Contrary to traditional theories, the Reality Therapy promotes the idea to focus on the ‘here and now’ and reduce concentrating on the past. The therapy is based on the patient’s willingness to change, make choices, take responsibility and sustain commitment. Its aim is to assess and identify the unmet needs of the patient exploring what behaviours they are displaying that either assist or interfere with them meeting their needs (Sunich, 2007 pg.3).
The nurse explained how choice therapy works and Rachel agreed that she would like to give it a try. The nurse explained that reality therapy is best summarized as WDEP which means: wanting, doing, evaluation and planning, (Cameron, 2013)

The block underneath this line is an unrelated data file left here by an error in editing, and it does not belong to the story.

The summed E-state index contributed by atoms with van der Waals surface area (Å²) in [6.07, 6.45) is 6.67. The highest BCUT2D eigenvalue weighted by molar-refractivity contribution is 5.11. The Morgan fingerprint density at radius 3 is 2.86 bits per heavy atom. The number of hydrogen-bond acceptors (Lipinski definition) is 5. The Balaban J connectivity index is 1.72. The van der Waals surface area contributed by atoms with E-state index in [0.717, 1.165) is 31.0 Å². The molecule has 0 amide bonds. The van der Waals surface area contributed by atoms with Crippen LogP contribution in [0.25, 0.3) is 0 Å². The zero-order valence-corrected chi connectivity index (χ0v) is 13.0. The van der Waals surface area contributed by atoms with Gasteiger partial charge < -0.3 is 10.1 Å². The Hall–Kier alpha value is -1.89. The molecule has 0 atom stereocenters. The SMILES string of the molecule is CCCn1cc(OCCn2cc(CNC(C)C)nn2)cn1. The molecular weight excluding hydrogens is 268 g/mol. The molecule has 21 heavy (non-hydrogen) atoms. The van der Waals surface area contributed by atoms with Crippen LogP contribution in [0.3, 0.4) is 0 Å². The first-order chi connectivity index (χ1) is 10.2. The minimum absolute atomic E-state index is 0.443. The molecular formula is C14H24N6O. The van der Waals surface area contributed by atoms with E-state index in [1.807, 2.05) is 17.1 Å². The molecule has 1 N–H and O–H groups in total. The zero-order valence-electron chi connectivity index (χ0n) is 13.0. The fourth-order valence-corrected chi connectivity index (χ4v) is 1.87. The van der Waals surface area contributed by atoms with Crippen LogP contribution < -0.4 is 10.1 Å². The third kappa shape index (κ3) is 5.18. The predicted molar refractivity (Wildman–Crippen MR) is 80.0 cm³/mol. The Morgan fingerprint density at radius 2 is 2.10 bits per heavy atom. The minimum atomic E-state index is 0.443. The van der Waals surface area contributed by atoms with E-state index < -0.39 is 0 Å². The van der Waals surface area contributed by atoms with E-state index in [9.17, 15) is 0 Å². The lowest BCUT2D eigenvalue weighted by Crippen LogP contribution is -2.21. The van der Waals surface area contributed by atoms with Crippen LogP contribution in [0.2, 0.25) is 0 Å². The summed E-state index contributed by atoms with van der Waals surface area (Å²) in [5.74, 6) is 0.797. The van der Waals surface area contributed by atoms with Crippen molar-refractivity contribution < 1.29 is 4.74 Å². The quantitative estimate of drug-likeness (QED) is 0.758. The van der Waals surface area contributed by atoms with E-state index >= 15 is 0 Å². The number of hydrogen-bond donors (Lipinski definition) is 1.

In Rachel’s situation, it is important to focus on what she really Wants; she wished to get rid of her thoughts and fear. It was explained to her that she needs to start to learn to identify unrealistic thoughts and learn to control them. After the problem was ascertained the next step taken was to ask Rachel what she was Doing to try and get what she wished for. Rachel tried to explain what she had been doing but Evaluating the situation together Rachel admitted that the method she had chosen was not working. After that Rachel and the nurse agreed to try and formulate a new Plan which will help Rachel gain her joy in life back,(Cameron, 2013) .